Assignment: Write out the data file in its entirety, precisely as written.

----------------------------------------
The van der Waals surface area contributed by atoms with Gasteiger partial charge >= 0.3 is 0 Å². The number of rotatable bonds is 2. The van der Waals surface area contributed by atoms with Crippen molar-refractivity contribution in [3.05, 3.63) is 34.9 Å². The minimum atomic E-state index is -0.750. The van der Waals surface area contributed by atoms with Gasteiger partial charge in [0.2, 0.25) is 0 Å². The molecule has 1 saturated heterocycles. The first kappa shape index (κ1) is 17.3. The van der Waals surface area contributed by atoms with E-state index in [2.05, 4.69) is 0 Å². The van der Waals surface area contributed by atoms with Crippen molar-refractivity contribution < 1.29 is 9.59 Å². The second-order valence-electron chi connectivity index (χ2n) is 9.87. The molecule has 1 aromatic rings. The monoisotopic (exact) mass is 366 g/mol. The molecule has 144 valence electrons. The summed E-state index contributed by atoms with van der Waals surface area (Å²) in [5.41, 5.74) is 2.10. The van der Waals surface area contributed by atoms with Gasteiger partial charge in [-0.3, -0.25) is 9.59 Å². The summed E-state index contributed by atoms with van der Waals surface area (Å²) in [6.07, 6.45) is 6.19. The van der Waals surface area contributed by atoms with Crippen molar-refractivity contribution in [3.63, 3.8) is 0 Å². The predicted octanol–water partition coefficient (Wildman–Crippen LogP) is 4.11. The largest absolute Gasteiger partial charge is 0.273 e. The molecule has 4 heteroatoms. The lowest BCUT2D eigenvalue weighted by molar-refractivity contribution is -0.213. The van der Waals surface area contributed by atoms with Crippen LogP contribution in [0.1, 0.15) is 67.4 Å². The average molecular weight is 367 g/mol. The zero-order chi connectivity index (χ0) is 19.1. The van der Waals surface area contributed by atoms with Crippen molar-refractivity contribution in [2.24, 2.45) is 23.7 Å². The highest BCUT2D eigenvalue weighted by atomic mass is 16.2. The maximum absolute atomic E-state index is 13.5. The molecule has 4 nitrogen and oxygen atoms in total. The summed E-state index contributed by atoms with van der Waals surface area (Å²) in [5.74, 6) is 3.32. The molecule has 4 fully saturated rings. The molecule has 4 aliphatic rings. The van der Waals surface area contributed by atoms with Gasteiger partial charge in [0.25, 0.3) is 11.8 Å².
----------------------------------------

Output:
The van der Waals surface area contributed by atoms with Gasteiger partial charge >= 0.3 is 0 Å². The number of rotatable bonds is 2. The van der Waals surface area contributed by atoms with Crippen molar-refractivity contribution in [3.05, 3.63) is 34.9 Å². The minimum atomic E-state index is -0.750. The van der Waals surface area contributed by atoms with Gasteiger partial charge in [0.2, 0.25) is 0 Å². The molecule has 1 saturated heterocycles. The first kappa shape index (κ1) is 17.3. The van der Waals surface area contributed by atoms with E-state index in [2.05, 4.69) is 0 Å². The van der Waals surface area contributed by atoms with Crippen molar-refractivity contribution < 1.29 is 9.59 Å². The second-order valence-electron chi connectivity index (χ2n) is 9.87. The molecule has 1 aromatic rings. The monoisotopic (exact) mass is 366 g/mol. The molecule has 144 valence electrons. The summed E-state index contributed by atoms with van der Waals surface area (Å²) in [5.41, 5.74) is 2.10. The van der Waals surface area contributed by atoms with Gasteiger partial charge in [-0.3, -0.25) is 9.59 Å². The summed E-state index contributed by atoms with van der Waals surface area (Å²) in [6.07, 6.45) is 6.19. The van der Waals surface area contributed by atoms with Crippen molar-refractivity contribution in [3.63, 3.8) is 0 Å². The predicted octanol–water partition coefficient (Wildman–Crippen LogP) is 4.11. The largest absolute Gasteiger partial charge is 0.273 e. The molecule has 4 heteroatoms. The lowest BCUT2D eigenvalue weighted by molar-refractivity contribution is -0.213. The van der Waals surface area contributed by atoms with Crippen LogP contribution in [0.1, 0.15) is 67.4 Å². The average molecular weight is 367 g/mol. The zero-order chi connectivity index (χ0) is 19.1. The van der Waals surface area contributed by atoms with Crippen molar-refractivity contribution in [2.24, 2.45) is 23.7 Å². The highest BCUT2D eigenvalue weighted by atomic mass is 16.2. The maximum absolute atomic E-state index is 13.5. The molecule has 4 nitrogen and oxygen atoms in total. The summed E-state index contributed by atoms with van der Waals surface area (Å²) in [5.74, 6) is 3.32. The molecule has 4 fully saturated rings. The molecule has 4 aliphatic rings. The van der Waals surface area contributed by atoms with Gasteiger partial charge in [0.25, 0.3) is 11.8 Å².